Mike Levine is a former Drug Enforcement Administration supervisor who has overseen the handling of thousands of criminal informants. "All informants lie all the time," he says. "There are many cops and agents who shouldn't be allowed to handle an informant, because informants in inept, criminal, or careless hands become more of a danger to society than the crime they're going after."

Besides debriefing agents about the gang's exploits, Mickey was given a specific government mission: to tell gang members that his cousin's boss had an under-the-table business in Richmond buying and exporting stolen cars. The "boss" was actually an undercover California Highway Patrol officer, and the storefront was rigged with undercover cameras. Among his targets, Mickey homed in on Rodil Nochez, an old friend with whom he often shared weed and played videogames, and whose mother rented him a room. He walked into Nochez's bedroom one day when he was playing videogames with a friend, Daniel Gonzalez, and told them about his cousin's boss. (Mickey alleged that Nochez and Gonzalez were MS-13 associates, yet the government never charged them with conspiracy.)

"If an agent permits it, an informant will always target the people they have the least fear of," Levine says. "They pick the dumb, desperate, and gullible rather than the dangerous criminal who might seek revenge."

On several occasions, Nochez and Gonzalez asked Mickey to go along with them to steal cars. He did, and even acted as lookout while Gonzalez broke into a car. Nochez would wait in his own car and then drive Mickey back to San Francisco. Mickey sometimes accompanied the two men to deliver the cars to the undercover exporter, who'd pay $2,000 to $3,000 a car.

Mickey testified in the trial against Nochez last year that participating in the thefts was "part of my cover," and insists he told his handler, Merendino, and a federal prosecutor that he had done so in his debriefing sessions. Yet when Merendino took the stand, he claimed Mickey had never revealed that.

Judge William Alsup was troubled by the conflicting testimony: If the agents did know, "the government is out there knowingly perpetrating crimes on innocent civilians. On the other hand, if the government did not know, and Martinez is lying, the government is here asking this jury to return a verdict based on perjured testimony."

The government seems to have finally lost its patience with Mickey. In October 2007, he was arrested for allegedly stealing a minivan in San Mateo County. He listed Merendino as his emergency contact, but the agent didn't bail him out. In July 2008, federal authorities indicted Mickey for racketeering conspiracy with the gang, a charge punishable by life in prison. But prosecutors offered a plea: If Mickey would plead guilty and cooperate, the government would recommend a lighter sentence. He accepted.

Though Mickey is cooperating, it seems his testimony hasn't yet helped prosecutors much. After Nochez's attorney argued that the government's undercover operation was entrapment, the jury acquitted Nochez on all counts of attempting to export a stolen vehicle. The first trial in the indictment against the 20th Street Clique had gone south on the U.S. attorney's office.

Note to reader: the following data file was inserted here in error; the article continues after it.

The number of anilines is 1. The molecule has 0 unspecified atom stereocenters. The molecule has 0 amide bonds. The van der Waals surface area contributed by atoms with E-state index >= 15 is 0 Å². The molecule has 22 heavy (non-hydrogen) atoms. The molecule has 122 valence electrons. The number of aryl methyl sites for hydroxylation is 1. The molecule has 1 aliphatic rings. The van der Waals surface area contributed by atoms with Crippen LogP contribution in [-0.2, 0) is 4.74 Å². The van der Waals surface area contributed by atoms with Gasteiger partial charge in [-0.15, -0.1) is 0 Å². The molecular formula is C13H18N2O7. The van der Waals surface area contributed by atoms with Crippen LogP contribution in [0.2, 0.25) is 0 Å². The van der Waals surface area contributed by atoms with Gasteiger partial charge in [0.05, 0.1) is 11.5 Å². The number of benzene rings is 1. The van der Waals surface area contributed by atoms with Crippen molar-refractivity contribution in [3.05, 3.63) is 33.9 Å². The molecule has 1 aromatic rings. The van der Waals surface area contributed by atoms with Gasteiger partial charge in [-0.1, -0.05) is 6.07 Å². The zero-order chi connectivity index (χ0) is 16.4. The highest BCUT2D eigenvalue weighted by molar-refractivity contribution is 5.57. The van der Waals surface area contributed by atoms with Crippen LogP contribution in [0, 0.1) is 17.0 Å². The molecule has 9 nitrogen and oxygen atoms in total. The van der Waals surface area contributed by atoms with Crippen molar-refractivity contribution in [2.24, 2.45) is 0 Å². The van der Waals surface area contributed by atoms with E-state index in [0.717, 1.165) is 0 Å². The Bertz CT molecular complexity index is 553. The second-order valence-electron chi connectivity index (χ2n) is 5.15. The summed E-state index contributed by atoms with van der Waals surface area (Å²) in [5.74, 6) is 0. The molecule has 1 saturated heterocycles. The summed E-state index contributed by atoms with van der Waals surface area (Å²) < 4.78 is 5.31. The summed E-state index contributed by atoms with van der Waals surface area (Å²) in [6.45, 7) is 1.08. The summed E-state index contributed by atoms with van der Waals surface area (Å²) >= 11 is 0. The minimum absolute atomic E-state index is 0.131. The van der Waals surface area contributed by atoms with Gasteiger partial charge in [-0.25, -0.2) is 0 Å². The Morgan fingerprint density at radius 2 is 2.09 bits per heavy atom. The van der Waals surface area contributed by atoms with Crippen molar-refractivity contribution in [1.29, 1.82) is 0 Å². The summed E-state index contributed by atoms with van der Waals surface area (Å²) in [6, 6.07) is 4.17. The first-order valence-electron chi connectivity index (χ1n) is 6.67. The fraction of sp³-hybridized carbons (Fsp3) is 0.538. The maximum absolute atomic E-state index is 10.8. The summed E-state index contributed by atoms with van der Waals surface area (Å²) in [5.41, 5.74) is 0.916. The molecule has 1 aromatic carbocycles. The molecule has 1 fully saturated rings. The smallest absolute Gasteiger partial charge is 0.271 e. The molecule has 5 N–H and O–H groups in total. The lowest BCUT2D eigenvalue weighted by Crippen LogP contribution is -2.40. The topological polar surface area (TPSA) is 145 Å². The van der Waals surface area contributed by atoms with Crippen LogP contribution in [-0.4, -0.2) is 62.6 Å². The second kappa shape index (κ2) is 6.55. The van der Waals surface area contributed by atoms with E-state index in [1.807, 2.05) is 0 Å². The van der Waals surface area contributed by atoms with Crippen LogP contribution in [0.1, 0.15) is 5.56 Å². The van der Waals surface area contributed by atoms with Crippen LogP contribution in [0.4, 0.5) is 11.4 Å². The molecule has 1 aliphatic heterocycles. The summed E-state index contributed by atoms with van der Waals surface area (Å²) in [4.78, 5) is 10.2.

It seems that besides being informants, Mickey and Bad Boy were still largely abiding by the gang's rules. Had they known the other was a snitch, David says, "They would have killed each other."


As the prosecution called Abraham Martinez to the witness stand in the first week of the trial this month, Operation Devil Horns' snitch irony came full circle. Abraham is the nephew of Mickey, whose snitching helped create this case. He is also the nephew of Snoopy, who demanded he kill Mickey for being a rat. Now, just as he claims he followed his uncles' footsteps into the gang life when he was 9, he is following his uncle into snitching on the gang to save his own skin.

Martinez isn't the only one to take the bait. At least another seven of the indicted gang members have been flipped and cued up as witnesses to rat out the others.

While Mickey came across as snide on the witness stand, Abraham was composed, straightforward, and, every once in a while, unintentionally funny. (Asked why he didn't ride the bus to attack gang members, he said, "Because the bus stops, like, every two blocks.") With the same monotone, street-inflected voice, he took the jurors, for five straight days of trial, into a scrappy, parallel reality to the Mission's hipster cafes, a world with its own lingo, clothes, rules, pecking order, and logic. He still referred to the gang as "we," and formed the entire MS-13 sign language alphabet, forgetting the Q ("You don't use it that much"). He identified dozens of photos of gang members by their nicknames, and lifted his shirt to show a "M" and "S" and "2" and "0" emblazoned on his muscle-ripped chest and arms.

Abraham, just 21, spoke matter-of-factly about his long rap sheet — caught with an ice pick at school at age 14 and box cutters at 15; arrested for possession of a firearm by 16. He led police on a high-speed chase from the Mission to Treasure Island, crashing into some cop cars, stopping only after police shot him. (He cut a bullet out of his arm in juvenile hall with a toothbrush he'd sharpened into a shank.) In 2008, he stabbed a man he thought was a Norteño in a car in the Mission.

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